There’s an exhibit that they have been working on, called “Native New Yorkers,” which is very problematic. New York is, whether we like it or not, a colonial construct. It doesn’t represent the original territories. This is an incredibly rich and complex and incredibly unknown history and culture. Why dilute it? That type of erasure is some of the most problematic, because it gives a false sense that there is an acknowledgment that is being satisfied. And for a general public who doesn’t know any better, they feel like the museum is doing their due diligence.

UO:

Many institutions in New York City and nationally are scrambling to catch up, to make land acknowledgements. This conversation is part of that, too.

HC:

At the Metropolitan Museum of Art, there is a land acknowledgement, and we were able to provide a welcome, on the walls of a long-overdue Native exhibit. But it’s 2020. The erasure isn’t only in terms of the city’s history and the architectural artifacts, it’s also in the ongoing and new efforts that have failed to really acknowledge this history and acknowledge the people.

UO:

The Lenape Center talks about “living land acknowledgement.” What’s the distinction?

HC:

Land acknowledgment has been ongoing and much more prominent in Australia and New Zealand, even in Canada. We have observed, as an organization, that sometimes those acknowledgments are very hollow. We wanted to introduce the idea that the acknowledgment has to begin first with action, followed by words, so that those words could actually recount and express the actions that have taken place. Without that living action component, land acknowledgment could actually be detrimental to indigenous causes, because it gives a pass and an absolution of responsibility. It’s a bit like institutions buying themselves a way of satisfying some kind of guilt.

UO:

What kind of actions meaningfully precede the words?

HC:

Prior to the posting of their land acknowledgment on a plaque on the wall, the Brooklyn Museum began identifying what resources they could utilize to inform action. That came in the way of a symposium on land acknowledgment itself, which enabled us to bring in representatives from the diaspora and build on institutional, intragovernmental relations. As a large institution, they were able to demonstrate that can be done rather efficiently and quickly: within a few weeks. And that was the beginning of relationships that are ongoing.

Of This Land workshop on living land acknowledgements at the Brooklyn Museum, October 2019. Photo courtesy the Lenape Center
UO:

What kind of work is the Lenape Center undertaking in New York City right now, and with whom?

HC:

Some years ago, we advised on the plaque at Columbia University that was put up by the Native American student group. We knew back then that they didn’t want to have just a plaque. Students today don’t want just words, they want actions.

JB:

Columbia is offering scholarships to residents of Harlem, which I think is wonderful, but I’m also thinking: What about the people who came before Harlem? I would hope that more universities would begin to think about the original people.

A plaque commissioned by the Native American Council at Columbia University. Photo courtesy the Native American Council
HC:

Those types of actions would change people’s lives. We’re giving a course at the School of Social Work this spring. One of the wonderful results of our presence there is that in being given that platform, we’ve been able to legitimize non-European students’ cultures, as opposed to only clinical, Western ideology.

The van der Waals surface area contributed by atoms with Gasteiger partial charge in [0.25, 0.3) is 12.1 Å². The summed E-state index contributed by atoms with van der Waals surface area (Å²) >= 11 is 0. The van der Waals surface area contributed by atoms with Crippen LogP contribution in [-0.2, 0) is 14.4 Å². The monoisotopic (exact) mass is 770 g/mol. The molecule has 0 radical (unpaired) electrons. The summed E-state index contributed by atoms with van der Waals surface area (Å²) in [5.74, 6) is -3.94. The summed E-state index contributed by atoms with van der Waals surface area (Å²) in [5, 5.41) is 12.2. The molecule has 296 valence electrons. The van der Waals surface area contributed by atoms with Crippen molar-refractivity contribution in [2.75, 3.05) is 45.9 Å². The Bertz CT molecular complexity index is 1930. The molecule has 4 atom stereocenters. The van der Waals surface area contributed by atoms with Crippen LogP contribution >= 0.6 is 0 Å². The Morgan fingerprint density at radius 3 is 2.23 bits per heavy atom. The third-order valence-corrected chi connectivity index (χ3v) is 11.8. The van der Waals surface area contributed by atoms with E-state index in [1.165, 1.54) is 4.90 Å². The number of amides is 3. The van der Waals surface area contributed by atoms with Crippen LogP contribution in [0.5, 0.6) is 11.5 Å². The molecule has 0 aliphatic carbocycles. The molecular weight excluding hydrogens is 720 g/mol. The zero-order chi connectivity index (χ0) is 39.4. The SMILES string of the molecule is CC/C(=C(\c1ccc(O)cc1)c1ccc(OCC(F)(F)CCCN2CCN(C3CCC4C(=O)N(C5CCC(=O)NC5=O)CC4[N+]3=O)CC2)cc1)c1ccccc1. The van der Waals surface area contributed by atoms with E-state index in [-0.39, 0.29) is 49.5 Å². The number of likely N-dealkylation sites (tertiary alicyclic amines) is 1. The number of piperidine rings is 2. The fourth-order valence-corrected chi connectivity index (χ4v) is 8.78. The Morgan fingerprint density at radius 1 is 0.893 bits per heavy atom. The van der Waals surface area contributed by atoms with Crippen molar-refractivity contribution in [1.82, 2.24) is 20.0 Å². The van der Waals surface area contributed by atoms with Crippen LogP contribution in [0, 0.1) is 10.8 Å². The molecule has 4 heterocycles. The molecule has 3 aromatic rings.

We’re beginning talks for a Lenape exhibit at the Brooklyn Museum. Any museum that will be the first to properly create such an exhibit will benefit enormously. We continuously have visitors coming from abroad asking where the Lenape material is. Where can they go? Because they’ve gone to museums, they haven’t seen anything. We are dealing with a sophisticated, global group of visitors who, as tourists, are already coming informed. There are 58 million people coming from abroad to New York City each year. They’re coming with their already-established mindsets of land acknowledgment, knowing that they want to pay respect to whose land they’re visiting.

The international arrivals hall at Vancouver International Airport. Left: Photo by TagaSanPedroAko via Wikimedia Commons. Right: Photo by Reg Natarajan via Wikimedia Commons
UO:

Are there better examples that New York could be learning from?

HC:

When one lands in Vancouver, the airport is clearly demonstrating a recognition of indigenous peoples and land. It’s through the art and what’s expressed. That’s part of a societal and cultural fabric that’s all-encompassing. One can’t remove that indigenous consciousness from everyday life. As a country, the US gets a really poor grade in terms of recognition and acknowledgment. Let’s just look a bit more south. Seattle is within that same cultural center, and yet, in comparison, has done almost nothing in terms of creating that civic understanding of place and people.

The new Tammany Hall dome, designed by BKSK Architects. Photo courtesy BKSK Architects
UO:

What could that civic understanding look like here? You recently worked with the architects of the renovation of Tammany Hall on a new dome for the building.

HC:

Tammany Hall is an example of how an architectural firm has, from the beginning, done everything in the best way to bring out a sense of recognition and place of honoring the original people. I credit Todd Poisson for having led the most thoughtful effort to include the Lenape every step of the way. We’re very happy with the glass turtle dome roof, and it’s rare to have an example in the city of thorough consultation that resulted in something that is really a new landmark.